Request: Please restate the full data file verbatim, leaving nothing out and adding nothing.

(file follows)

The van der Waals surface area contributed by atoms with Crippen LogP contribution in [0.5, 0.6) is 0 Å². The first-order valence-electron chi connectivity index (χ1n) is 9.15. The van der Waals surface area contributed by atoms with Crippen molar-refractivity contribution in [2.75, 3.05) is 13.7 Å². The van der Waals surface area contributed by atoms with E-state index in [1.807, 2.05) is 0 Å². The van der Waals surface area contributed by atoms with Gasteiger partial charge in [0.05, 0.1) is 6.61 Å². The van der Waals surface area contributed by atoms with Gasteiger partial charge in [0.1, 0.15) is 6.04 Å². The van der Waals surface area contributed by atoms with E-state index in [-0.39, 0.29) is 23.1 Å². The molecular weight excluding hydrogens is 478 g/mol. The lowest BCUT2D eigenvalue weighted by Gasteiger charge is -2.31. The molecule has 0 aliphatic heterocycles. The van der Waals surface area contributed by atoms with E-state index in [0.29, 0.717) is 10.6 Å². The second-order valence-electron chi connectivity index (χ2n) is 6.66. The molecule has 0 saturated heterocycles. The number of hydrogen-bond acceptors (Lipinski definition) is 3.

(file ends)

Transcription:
The van der Waals surface area contributed by atoms with Crippen LogP contribution in [0.5, 0.6) is 0 Å². The first-order valence-electron chi connectivity index (χ1n) is 9.15. The van der Waals surface area contributed by atoms with Crippen molar-refractivity contribution in [2.75, 3.05) is 13.7 Å². The van der Waals surface area contributed by atoms with E-state index in [1.807, 2.05) is 0 Å². The van der Waals surface area contributed by atoms with Gasteiger partial charge in [0.05, 0.1) is 6.61 Å². The van der Waals surface area contributed by atoms with Gasteiger partial charge in [0.1, 0.15) is 6.04 Å². The van der Waals surface area contributed by atoms with E-state index in [-0.39, 0.29) is 23.1 Å². The molecular weight excluding hydrogens is 478 g/mol. The lowest BCUT2D eigenvalue weighted by Gasteiger charge is -2.31. The molecule has 0 aliphatic heterocycles. The van der Waals surface area contributed by atoms with E-state index in [0.29, 0.717) is 10.6 Å². The second-order valence-electron chi connectivity index (χ2n) is 6.66. The molecule has 0 saturated heterocycles. The number of hydrogen-bond acceptors (Lipinski definition) is 3.